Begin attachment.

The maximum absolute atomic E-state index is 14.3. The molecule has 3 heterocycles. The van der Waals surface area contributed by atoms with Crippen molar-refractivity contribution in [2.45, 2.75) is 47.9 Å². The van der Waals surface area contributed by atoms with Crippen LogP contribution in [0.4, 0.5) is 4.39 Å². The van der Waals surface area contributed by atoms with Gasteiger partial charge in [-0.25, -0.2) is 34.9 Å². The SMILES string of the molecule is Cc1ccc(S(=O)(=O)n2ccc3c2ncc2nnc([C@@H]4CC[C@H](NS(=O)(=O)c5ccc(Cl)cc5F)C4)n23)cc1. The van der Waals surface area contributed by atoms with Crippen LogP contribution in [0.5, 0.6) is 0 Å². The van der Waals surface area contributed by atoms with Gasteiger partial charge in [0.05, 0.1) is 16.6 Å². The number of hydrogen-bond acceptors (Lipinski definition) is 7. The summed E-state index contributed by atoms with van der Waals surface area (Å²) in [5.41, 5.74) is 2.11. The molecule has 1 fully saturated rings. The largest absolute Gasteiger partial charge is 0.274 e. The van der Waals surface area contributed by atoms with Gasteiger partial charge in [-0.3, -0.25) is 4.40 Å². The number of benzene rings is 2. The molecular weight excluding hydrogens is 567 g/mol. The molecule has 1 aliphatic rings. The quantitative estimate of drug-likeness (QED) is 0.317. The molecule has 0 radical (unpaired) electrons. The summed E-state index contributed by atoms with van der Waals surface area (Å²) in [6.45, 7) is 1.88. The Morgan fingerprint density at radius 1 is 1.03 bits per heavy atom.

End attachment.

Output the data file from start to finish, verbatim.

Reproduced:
The maximum absolute atomic E-state index is 14.3. The molecule has 3 heterocycles. The van der Waals surface area contributed by atoms with Crippen molar-refractivity contribution in [2.45, 2.75) is 47.9 Å². The van der Waals surface area contributed by atoms with Crippen LogP contribution in [0.4, 0.5) is 4.39 Å². The van der Waals surface area contributed by atoms with Gasteiger partial charge in [-0.25, -0.2) is 34.9 Å². The SMILES string of the molecule is Cc1ccc(S(=O)(=O)n2ccc3c2ncc2nnc([C@@H]4CC[C@H](NS(=O)(=O)c5ccc(Cl)cc5F)C4)n23)cc1. The van der Waals surface area contributed by atoms with Crippen LogP contribution in [0.5, 0.6) is 0 Å². The van der Waals surface area contributed by atoms with Gasteiger partial charge in [0.05, 0.1) is 16.6 Å². The number of hydrogen-bond acceptors (Lipinski definition) is 7. The summed E-state index contributed by atoms with van der Waals surface area (Å²) in [5.41, 5.74) is 2.11. The molecule has 1 fully saturated rings. The largest absolute Gasteiger partial charge is 0.274 e. The van der Waals surface area contributed by atoms with Gasteiger partial charge in [-0.3, -0.25) is 4.40 Å². The number of benzene rings is 2. The molecular weight excluding hydrogens is 567 g/mol. The molecule has 1 aliphatic rings. The quantitative estimate of drug-likeness (QED) is 0.317. The molecule has 0 radical (unpaired) electrons. The summed E-state index contributed by atoms with van der Waals surface area (Å²) in [6.45, 7) is 1.88. The Morgan fingerprint density at radius 1 is 1.03 bits per heavy atom.